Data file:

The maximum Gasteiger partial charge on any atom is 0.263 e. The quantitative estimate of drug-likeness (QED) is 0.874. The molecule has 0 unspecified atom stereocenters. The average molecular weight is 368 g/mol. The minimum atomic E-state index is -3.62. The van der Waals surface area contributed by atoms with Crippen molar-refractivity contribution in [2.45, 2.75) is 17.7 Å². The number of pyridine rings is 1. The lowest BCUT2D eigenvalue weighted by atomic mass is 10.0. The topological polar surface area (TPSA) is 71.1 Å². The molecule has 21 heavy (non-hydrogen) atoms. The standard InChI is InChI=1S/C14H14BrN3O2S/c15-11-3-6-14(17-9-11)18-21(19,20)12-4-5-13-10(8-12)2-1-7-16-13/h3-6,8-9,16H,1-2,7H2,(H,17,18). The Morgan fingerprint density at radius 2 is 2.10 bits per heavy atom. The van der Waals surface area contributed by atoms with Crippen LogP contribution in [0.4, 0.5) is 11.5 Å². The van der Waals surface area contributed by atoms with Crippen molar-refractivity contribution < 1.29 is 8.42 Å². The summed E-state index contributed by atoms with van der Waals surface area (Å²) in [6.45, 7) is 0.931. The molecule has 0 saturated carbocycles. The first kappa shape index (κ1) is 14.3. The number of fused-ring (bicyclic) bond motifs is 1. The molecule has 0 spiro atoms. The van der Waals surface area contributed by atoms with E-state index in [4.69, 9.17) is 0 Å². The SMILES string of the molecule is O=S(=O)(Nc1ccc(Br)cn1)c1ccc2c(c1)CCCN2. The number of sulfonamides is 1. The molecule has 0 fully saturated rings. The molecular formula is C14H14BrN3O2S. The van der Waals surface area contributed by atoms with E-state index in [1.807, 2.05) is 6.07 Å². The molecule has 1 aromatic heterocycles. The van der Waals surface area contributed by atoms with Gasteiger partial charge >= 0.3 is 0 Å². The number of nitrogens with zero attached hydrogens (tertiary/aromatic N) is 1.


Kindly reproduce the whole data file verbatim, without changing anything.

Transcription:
The maximum Gasteiger partial charge on any atom is 0.263 e. The quantitative estimate of drug-likeness (QED) is 0.874. The molecule has 0 unspecified atom stereocenters. The average molecular weight is 368 g/mol. The minimum atomic E-state index is -3.62. The van der Waals surface area contributed by atoms with Crippen molar-refractivity contribution in [2.45, 2.75) is 17.7 Å². The number of pyridine rings is 1. The lowest BCUT2D eigenvalue weighted by atomic mass is 10.0. The topological polar surface area (TPSA) is 71.1 Å². The molecule has 21 heavy (non-hydrogen) atoms. The standard InChI is InChI=1S/C14H14BrN3O2S/c15-11-3-6-14(17-9-11)18-21(19,20)12-4-5-13-10(8-12)2-1-7-16-13/h3-6,8-9,16H,1-2,7H2,(H,17,18). The Morgan fingerprint density at radius 2 is 2.10 bits per heavy atom. The van der Waals surface area contributed by atoms with Crippen LogP contribution in [0.4, 0.5) is 11.5 Å². The van der Waals surface area contributed by atoms with Crippen molar-refractivity contribution < 1.29 is 8.42 Å². The summed E-state index contributed by atoms with van der Waals surface area (Å²) in [6.45, 7) is 0.931. The molecule has 0 saturated carbocycles. The first kappa shape index (κ1) is 14.3. The number of fused-ring (bicyclic) bond motifs is 1. The molecule has 0 spiro atoms. The van der Waals surface area contributed by atoms with E-state index in [4.69, 9.17) is 0 Å². The SMILES string of the molecule is O=S(=O)(Nc1ccc(Br)cn1)c1ccc2c(c1)CCCN2. The number of sulfonamides is 1. The molecule has 0 fully saturated rings. The molecular formula is C14H14BrN3O2S. The van der Waals surface area contributed by atoms with E-state index in [1.807, 2.05) is 6.07 Å². The molecule has 1 aromatic heterocycles. The van der Waals surface area contributed by atoms with Gasteiger partial charge >= 0.3 is 0 Å². The number of nitrogens with zero attached hydrogens (tertiary/aromatic N) is 1.